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Lincoln S Mentors by Michael J. Gerhardt

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Release Date 2021-02-02
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A brilliant and novel examination of how Abraham Lincoln mastered the art of leadership “Gerhardt has devised an ingenious solution for demystifying America’s most enigmatic president: examining the key people who influenced Lincoln as he developed his own unique skills and leadership style.” –Russell L. Riley, UVA’s Miller Center In 1849, when Abraham Lincoln returned to Springfield, Illinois, after two seemingly uninspiring years in the U.S. House of Representatives, his political career appeared all but finished. His sense of failure was so great that friends worried about his sanity. Yet within a decade, Lincoln would reenter politics, become a leader of the Republican Party, win the 1860 presidential election, and keep America together during its most perilous period. What accounted for the turnaround? As Michael J. Gerhardt reveals, Lincoln’s reemergence followed the same path he had taken before, in which he read voraciously and learned from the successes, failures, oratory, and political maneuvering of a surprisingly diverse handful of men, some of whom he had never met but others of whom he knew intimately—Henry Clay, Andrew Jackson, Zachary Taylor, John Todd Stuart, and Orville Browning. From their experiences and his own, Lincoln learned valuable lessons on leadership, mastering party politics, campaigning, conventions, understanding and using executive power, managing a cabinet, speechwriting and oratory, and—what would become his most enduring legacy—developing policies and rhetoric to match a constitutional vision that spoke to the monumental challenges of his time. Without these mentors, Abraham Lincoln would likely have remained a small-town lawyer—and without Lincoln, the United States as we know it may not have survived. This book tells the unique story of how Lincoln emerged from obscurity and learned how to lead.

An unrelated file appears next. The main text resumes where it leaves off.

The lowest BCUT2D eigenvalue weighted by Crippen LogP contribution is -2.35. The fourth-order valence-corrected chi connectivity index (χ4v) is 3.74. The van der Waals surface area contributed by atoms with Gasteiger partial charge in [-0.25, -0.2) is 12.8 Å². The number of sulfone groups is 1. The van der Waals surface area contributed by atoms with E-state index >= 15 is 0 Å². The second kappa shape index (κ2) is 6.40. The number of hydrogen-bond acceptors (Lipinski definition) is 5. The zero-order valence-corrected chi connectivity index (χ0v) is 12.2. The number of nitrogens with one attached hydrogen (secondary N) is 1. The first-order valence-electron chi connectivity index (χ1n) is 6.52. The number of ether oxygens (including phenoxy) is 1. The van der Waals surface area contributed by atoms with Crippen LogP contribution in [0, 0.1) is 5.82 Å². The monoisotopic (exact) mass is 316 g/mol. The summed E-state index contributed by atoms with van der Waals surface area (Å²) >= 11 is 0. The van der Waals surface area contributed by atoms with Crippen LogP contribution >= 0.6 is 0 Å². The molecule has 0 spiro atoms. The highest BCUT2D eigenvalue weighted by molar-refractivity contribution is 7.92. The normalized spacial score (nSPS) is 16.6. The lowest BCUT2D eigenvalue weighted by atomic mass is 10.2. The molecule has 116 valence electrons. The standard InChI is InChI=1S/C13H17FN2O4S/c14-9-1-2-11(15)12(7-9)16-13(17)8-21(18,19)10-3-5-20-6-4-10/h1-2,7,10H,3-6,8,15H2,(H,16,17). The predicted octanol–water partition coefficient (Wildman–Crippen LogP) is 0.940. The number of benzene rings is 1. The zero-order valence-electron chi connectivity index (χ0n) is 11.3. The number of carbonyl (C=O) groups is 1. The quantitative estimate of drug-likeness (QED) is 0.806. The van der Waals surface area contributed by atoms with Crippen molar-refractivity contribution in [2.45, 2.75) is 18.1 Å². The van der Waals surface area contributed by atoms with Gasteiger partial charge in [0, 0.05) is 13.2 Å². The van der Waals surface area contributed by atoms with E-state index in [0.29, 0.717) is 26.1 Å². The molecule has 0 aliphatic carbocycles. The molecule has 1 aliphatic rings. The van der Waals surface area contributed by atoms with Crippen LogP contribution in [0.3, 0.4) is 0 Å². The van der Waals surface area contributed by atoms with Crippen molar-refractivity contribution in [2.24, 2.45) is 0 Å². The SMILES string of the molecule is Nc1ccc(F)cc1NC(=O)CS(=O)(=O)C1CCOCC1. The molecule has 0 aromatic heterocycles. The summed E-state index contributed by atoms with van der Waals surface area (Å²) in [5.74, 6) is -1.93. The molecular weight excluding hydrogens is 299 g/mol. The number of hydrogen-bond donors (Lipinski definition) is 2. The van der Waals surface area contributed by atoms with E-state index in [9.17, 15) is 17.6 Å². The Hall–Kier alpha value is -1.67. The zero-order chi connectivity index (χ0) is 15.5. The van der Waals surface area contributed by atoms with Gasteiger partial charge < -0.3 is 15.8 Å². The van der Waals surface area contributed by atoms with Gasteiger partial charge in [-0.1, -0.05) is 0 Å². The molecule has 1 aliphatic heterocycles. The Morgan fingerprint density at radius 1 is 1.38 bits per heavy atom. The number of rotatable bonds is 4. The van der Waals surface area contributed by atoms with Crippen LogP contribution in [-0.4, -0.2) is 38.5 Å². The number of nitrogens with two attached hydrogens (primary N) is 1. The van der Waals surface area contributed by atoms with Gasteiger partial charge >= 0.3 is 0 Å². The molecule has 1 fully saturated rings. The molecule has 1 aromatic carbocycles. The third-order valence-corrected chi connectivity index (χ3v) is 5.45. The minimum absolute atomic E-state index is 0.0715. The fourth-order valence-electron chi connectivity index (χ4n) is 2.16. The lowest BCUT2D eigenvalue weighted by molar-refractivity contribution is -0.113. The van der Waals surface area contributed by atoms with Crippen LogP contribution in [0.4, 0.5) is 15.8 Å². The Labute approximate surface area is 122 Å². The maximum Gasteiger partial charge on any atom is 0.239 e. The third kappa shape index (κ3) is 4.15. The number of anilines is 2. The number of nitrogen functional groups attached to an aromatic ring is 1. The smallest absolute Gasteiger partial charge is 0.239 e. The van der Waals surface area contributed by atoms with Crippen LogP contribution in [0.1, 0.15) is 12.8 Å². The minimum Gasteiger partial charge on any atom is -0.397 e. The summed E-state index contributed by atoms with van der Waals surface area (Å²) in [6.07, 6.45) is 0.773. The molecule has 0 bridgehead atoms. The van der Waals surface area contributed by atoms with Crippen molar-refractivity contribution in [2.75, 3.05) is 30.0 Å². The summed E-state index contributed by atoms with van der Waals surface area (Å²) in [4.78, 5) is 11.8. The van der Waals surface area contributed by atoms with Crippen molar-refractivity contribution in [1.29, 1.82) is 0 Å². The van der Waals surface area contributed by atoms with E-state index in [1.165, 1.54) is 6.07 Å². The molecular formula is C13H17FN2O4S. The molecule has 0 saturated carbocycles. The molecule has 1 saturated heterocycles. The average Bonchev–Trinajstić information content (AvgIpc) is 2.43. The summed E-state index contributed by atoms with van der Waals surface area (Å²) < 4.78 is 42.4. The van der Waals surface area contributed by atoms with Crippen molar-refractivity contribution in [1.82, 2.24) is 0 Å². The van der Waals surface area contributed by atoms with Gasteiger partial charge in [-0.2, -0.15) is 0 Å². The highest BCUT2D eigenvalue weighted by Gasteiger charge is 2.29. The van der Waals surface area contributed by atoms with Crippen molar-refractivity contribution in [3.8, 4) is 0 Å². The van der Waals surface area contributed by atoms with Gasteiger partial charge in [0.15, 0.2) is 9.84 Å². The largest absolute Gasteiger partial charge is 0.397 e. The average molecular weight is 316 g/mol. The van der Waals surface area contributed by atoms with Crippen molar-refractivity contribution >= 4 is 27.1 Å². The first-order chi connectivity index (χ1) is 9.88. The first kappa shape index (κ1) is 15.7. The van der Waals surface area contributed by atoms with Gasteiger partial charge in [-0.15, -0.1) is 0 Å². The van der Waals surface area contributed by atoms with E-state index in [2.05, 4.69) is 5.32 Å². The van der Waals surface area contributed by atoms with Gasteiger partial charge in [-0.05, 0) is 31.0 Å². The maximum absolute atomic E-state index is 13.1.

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Release Date 2020
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Book Summary: